Category: Breast Cancer

Questions No One Should Answer

Telling Knots has a great post on the thoughtless questions people ask of breast cancer patients and how people try to find reasons for illness and/or death.

Somehow we think that if we can assign blame and identify what the patient did to get cancer, we will know what dumb things not to do and therefore we will be safe from a breast cancer diagnosis and subsequent recurrence. This also extrapolates to any other randomness of biology and whatever accidents one can imagine. 

Her blog is very apropos for October's National Breast Cancer Awareness Month, because over 40,000 breast cancer patients still do die every year. No way is it their fault. 

And most breast cancer survivors do hear many of the things Telling Knots has heard. You will be very interested to read her post. She nails it. 

What I liked best was her conclusion that the tactless questions others direct at us actually say more about them than they do about us. And instead of answering, perhaps we should say, "Why do you ask?"

This makes me think of the afternoon that my Uncle Bill called, soon after my second mastectomy. After some small talk he got right down to the nitty-gritty and asked: 

"So they cut off both your tits? What will Les do now?"

I did not write a poem about the incident. If I had, should it have said

Good grief
Beyond belief
Should I debrief?

What are some better ways to relate to your friend who has been diagnosed with breast cancer?

 

 

 

 

 

 

Poem for My Flat Chest

In keeping with my recent posts on whether or not to reconstruct/replace one's breasts after a mastectomy, I offer one of my poems:

Double Amputee

I have looked this way
before–
flat-chested, pencil-thin

when I was ten

Strange it is to seem
a sexless child
again

(Too bad about
the graying hair
and slightly sagging chin)

(Excerpted from Fine Black LIines (c) 1993, 2003 Lois Tschetter Hjelmstad)

Reconstructed Breasts?

On my birthday last week, Nancy published a guest post that I had written for her. It was an especially nice thing for my birthday. I include an excerpt here:

I missed my left breast mightily. I struggled for days, weeks, months to make my front look okay. I stuffed the empty side of my bra with crumpled paper; my bosom rustled. I stuffed it with socks; they lumped. I tried filling homemade bags with rice; they sagged more than my right breast.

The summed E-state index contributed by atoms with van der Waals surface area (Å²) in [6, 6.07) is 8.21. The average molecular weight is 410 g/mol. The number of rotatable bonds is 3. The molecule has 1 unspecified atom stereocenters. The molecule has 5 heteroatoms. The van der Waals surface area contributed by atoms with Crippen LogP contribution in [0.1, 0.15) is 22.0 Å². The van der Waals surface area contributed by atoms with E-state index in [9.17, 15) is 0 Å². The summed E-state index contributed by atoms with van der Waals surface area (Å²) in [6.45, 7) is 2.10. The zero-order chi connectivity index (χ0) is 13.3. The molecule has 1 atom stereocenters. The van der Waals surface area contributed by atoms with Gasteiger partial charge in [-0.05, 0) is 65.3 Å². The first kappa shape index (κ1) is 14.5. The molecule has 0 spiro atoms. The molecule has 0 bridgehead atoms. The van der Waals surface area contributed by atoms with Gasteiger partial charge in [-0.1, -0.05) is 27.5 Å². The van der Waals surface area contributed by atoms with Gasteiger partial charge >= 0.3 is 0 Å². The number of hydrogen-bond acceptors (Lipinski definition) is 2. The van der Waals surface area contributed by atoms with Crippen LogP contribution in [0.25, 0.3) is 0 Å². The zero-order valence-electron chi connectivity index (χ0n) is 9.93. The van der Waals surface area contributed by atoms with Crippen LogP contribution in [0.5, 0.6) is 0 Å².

It was a bit easier after my second mastectomy fourteen months later. Whatever I tried, at least the two sides matched. But by then, lymphedema had set into my left arm and torso—wearing a bra was not an option, although I did try. I bought a mastectomy bra and two heavy matching prostheses. I wore them once, but I was so miserable that I donated the whole contraption to another woman.

Besides, something within me rebelled at hanging an uncomfortable harness on my frame—so I could put something uncomfortable in it, so that those around me were not uncomfortable. God forbid they should be reminded of their mortality.

What to do?  

Read the rest of the post here:  Nancy

And how did you handle a breastless chest?

 

Sexualization of the Pink Ribbon

This week I read a cogent post on NancysPoint dealing with how the pink ribbon has been commercialized and is now being sexualized as well. (She has some great pictures.)

As a survivor of breast cancer, I have lived without breasts or reconstruction for twenty-two years, It's almost to the place where I see breasts on others and feel puzzled. What are those funny-looking things? Why are there mounds of fat tissue on the fronts of women? Why are they placed at so many different levels?   

And then I wonder why, in this current societal climate, is it mandatory that we see almost the entirety of the  funny-looking things? It's almost impossible to buy clothes that aren't scooped out deeply. I see old women with crepey upper chests that should be in turtlenecks.

We don't proudly display the rolls of fat around our sides. Wait, I'll take that back. I've seen plenty of rolls. And muffin-tops. 

But to use sexy poses of breasts to commercialize the pink ribbon? Is it more important to save "boobies" or to save lives? I loved my breasts, but I'd rather be alive than to have saved them.

Do check out Nancy. And also go to http://www.xojane.com/issues/what-next-in-the-name-of-breast-cancer-awareness also. This post may curl your hair a bit, but it will also enlighten you. And xojane says, "…a lot of “awareness” campaigns make it sound like the great tragedy here is not that people are dying, but that funbags go away." What a great quote! And what a crock.

 

Just Stay Positive?

"You will be just fine" has long been a problem for me. No matter what horrendous circumstance one is facing, what one needs is support and validation, not cheer-leading. Discounting a person's feelings and implying that everything can be solved by being positive does a great disservice to the ill or injured or depressed or bereaved.

But at one time or another, I suspect we have all said it. I know I have. Do we say it to reassure others? To reassure ourselves? To deny what's going on?

And beyond that, there is "Just stay positive." Another soul shrinker that:

  • implies you caused your own cancer with your negativity
  • burdens you with being in charge of getting well
  • causes infinite pain if cancer eats at you until you die

I have a poem to share with you:

You Will Be Just Fine

Please do not trivialize
my suffering.

You who are healthy
You whose mortaility is as yet
Only dimly preceived–
Please do not say
"You will be just fine."

I may well be–someday–
But I do not know…
You do not know…

(Excerpted from Fine Black Lines: Reflections on Facing Cancer, Fear and Loneliness, (c) 1993, 2003 Lois Tschetter Hjelmstad. All rights reserved.)

And tell me why you think we keep saying, "You will be just fine."